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The pains of hope: families of indeterminate sentenced prisoners and political campaigning by lay citizens

The pains of hope: families of indeterminate sentenced prisoners and political campaigning by lay citizens
The pains of hope: families of indeterminate sentenced prisoners and political campaigning by lay citizens
This paper examines the politics of crime and insecurity as experienced ‘from below’. We draw on in-depth interviews with families of indeterminate-sentenced prisoners, and policy participants, in order to understand families’ experiences of their relative’s imprisonment under the discredited English Imprisonment for Public Protection (IPP) sentence and their public campaigning against it. We situate these experiences within broader structural trends, which we conceptualise as penal-familial assemblages. We argue that the experiences cause ‘pains of hope’ for families through a double liminality: first, due to the uncertainties caused by the indeterminate sentence, which brings neither closure nor release. Second, meaningful state action on campaigners’ demands remained elusive, with moments when change appeared close but ultimately remained just out of reach. In conclusion, we draw out the lessons from our study for analysing penal politics. We argue, in particular, for a humanistic recognition of the centrality, and the pains, of lay citizens’ efforts to seek to achieve progressive penal policy change.
0007-0955
1252–1269
Annison, Harry Michael John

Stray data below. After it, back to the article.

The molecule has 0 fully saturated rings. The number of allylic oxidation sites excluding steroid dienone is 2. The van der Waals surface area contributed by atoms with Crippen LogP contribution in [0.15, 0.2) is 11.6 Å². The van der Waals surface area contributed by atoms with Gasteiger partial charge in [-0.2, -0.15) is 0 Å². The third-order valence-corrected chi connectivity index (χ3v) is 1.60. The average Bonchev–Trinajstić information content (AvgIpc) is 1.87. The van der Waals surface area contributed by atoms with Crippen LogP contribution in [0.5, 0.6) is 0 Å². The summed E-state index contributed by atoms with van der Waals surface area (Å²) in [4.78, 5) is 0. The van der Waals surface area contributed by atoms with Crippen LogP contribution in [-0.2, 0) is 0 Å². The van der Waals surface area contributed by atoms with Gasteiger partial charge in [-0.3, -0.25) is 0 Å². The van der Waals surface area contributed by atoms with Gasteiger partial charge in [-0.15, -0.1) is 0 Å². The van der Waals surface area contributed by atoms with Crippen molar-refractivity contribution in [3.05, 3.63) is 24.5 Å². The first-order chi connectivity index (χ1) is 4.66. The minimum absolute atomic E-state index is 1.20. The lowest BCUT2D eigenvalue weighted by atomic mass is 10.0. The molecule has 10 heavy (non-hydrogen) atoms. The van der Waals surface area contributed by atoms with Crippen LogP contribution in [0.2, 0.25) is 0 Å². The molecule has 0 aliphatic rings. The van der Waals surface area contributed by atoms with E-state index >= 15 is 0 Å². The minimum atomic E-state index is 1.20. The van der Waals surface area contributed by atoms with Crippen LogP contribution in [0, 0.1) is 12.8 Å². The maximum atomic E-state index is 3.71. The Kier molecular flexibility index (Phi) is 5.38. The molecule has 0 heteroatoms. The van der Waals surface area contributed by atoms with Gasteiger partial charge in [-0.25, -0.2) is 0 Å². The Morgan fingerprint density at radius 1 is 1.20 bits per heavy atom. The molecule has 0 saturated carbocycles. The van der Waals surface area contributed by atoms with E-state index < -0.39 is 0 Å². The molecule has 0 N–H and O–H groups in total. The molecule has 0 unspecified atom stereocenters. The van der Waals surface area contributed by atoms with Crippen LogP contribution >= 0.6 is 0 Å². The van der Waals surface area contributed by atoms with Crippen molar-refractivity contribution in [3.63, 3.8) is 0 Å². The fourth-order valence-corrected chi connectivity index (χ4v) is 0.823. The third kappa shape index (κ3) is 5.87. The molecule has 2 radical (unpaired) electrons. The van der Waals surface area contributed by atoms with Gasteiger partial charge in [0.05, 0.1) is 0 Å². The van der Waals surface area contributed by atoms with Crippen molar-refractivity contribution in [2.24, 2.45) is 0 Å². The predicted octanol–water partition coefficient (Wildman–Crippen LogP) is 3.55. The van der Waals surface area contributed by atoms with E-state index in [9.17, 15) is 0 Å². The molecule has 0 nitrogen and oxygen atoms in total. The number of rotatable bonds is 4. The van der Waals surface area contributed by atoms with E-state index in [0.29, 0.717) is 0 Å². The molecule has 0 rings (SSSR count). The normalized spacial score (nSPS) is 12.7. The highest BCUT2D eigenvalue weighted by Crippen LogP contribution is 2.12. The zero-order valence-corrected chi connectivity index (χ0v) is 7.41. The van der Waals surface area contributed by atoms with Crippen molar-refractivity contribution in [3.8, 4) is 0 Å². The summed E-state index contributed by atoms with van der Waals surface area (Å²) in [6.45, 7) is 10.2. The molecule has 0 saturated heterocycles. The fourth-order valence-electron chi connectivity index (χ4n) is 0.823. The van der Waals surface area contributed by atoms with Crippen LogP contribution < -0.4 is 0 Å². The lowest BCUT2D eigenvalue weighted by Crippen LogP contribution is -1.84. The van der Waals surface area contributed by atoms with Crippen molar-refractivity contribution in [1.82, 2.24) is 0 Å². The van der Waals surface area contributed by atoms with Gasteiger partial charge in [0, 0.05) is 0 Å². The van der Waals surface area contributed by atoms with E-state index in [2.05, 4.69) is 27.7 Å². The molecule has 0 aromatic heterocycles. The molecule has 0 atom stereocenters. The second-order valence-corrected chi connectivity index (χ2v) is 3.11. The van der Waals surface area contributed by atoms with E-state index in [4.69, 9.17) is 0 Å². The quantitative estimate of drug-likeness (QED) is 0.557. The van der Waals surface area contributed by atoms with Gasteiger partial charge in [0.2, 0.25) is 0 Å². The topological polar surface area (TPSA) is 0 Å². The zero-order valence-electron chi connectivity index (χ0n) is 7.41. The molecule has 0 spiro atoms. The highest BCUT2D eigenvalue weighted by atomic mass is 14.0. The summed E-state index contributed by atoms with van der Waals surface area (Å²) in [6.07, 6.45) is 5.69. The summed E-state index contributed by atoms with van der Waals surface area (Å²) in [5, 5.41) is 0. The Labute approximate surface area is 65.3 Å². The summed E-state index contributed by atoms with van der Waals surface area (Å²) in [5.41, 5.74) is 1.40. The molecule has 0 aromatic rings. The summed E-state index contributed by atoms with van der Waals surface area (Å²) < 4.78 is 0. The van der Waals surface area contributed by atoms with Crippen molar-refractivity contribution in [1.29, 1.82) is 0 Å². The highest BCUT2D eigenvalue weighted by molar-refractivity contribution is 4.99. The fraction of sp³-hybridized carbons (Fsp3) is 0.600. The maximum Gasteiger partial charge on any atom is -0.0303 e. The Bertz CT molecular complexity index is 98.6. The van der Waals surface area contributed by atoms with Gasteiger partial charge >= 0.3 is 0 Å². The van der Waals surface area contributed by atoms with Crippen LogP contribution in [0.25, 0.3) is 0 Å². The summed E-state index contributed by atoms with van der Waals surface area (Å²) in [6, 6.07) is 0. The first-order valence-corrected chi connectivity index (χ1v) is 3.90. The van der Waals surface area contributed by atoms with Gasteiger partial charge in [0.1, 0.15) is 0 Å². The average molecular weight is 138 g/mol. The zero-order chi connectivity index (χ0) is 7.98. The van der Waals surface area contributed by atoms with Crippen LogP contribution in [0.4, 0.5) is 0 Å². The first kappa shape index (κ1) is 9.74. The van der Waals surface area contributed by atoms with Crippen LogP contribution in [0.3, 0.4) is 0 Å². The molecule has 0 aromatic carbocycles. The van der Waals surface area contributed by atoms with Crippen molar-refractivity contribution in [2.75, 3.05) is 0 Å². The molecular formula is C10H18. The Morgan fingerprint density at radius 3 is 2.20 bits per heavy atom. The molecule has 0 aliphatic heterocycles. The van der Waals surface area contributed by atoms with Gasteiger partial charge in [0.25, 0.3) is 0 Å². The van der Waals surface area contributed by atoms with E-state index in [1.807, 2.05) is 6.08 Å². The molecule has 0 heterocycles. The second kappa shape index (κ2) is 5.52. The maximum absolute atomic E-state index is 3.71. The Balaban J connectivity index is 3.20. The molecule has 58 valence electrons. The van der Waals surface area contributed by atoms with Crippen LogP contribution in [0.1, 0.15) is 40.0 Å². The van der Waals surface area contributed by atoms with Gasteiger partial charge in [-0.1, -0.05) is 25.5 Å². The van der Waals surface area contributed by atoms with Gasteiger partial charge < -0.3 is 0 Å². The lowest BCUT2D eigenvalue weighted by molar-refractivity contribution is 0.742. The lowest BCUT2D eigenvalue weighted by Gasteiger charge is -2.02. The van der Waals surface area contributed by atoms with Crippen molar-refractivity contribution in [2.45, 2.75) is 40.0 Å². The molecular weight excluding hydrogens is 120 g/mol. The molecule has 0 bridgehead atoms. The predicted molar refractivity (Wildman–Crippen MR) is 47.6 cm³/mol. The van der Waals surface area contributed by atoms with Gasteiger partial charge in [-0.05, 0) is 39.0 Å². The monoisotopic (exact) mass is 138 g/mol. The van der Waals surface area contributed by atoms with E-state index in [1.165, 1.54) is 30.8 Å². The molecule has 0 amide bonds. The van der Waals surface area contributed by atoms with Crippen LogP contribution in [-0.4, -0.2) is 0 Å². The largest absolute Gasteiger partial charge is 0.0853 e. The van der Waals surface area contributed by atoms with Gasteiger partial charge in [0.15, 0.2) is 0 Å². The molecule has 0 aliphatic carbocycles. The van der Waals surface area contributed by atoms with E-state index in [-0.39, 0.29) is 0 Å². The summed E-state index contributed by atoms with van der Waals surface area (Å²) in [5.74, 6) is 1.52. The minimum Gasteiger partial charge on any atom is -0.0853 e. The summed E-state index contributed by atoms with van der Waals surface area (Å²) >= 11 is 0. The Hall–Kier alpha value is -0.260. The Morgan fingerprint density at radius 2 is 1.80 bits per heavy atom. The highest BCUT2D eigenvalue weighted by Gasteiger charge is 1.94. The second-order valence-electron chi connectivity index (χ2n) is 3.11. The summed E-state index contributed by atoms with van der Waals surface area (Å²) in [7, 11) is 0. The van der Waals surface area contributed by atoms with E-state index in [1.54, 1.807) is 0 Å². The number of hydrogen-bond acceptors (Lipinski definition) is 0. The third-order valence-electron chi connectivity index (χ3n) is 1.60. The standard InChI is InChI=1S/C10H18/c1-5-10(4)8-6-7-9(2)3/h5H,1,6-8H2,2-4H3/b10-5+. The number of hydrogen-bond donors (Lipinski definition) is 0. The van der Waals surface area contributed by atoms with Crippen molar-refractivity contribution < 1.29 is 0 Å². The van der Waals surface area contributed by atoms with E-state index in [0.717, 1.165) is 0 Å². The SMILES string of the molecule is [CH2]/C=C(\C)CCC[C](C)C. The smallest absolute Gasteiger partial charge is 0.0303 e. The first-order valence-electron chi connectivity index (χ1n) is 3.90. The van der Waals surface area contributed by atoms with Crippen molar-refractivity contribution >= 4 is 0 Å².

91ee5a4a-811e-4b57-9fd4-df643465b2a1
Condry, Rachel
aa24a9ea-1b6c-4158-9909-ebbbfffd7374
Annison, Harry Michael John
91ee5a4a-811e-4b57-9fd4-df643465b2a1
Condry, Rachel
aa24a9ea-1b6c-4158-9909-ebbbfffd7374

Annison, Harry Michael John and Condry, Rachel (2022) The pains of hope: families of indeterminate sentenced prisoners and political campaigning by lay citizens. British Journal of Criminology, 62 (5), 1252–1269. (doi:10.1093/bjc/azac039).

Record type: Article

Abstract

This paper examines the politics of crime and insecurity as experienced ‘from below’. We draw on in-depth interviews with families of indeterminate-sentenced prisoners, and policy participants, in order to understand families’ experiences of their relative’s imprisonment under the discredited English Imprisonment for Public Protection (IPP) sentence and their public campaigning against it. We situate these experiences within broader structural trends, which we conceptualise as penal-familial assemblages. We argue that the experiences cause ‘pains of hope’ for families through a double liminality: first, due to the uncertainties caused by the indeterminate sentence, which brings neither closure nor release. Second, meaningful state action on campaigners’ demands remained elusive, with moments when change appeared close but ultimately remained just out of reach. In conclusion, we draw out the lessons from our study for analysing penal politics. We argue, in particular, for a humanistic recognition of the centrality, and the pains, of lay citizens’ efforts to seek to achieve progressive penal policy change.

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Accepted/In Press date: 26 January 2022
Published date: 16 September 2022

Identifiers

Local EPrints ID: 468678
URI: http://eprints.soton.ac.uk/id/eprint/468678
ISSN: 0007-0955
PURE UUID: c906dfeb-f0b7-4064-9324-3eeb28caec6b
ORCID for Harry Michael John Annison: ORCID iD orcid.org/0000-0001-6042-038X

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Date deposited: 22 Aug 2022 16:44
Last modified: 24 Sep 2022 01:45

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Author: Rachel Condry

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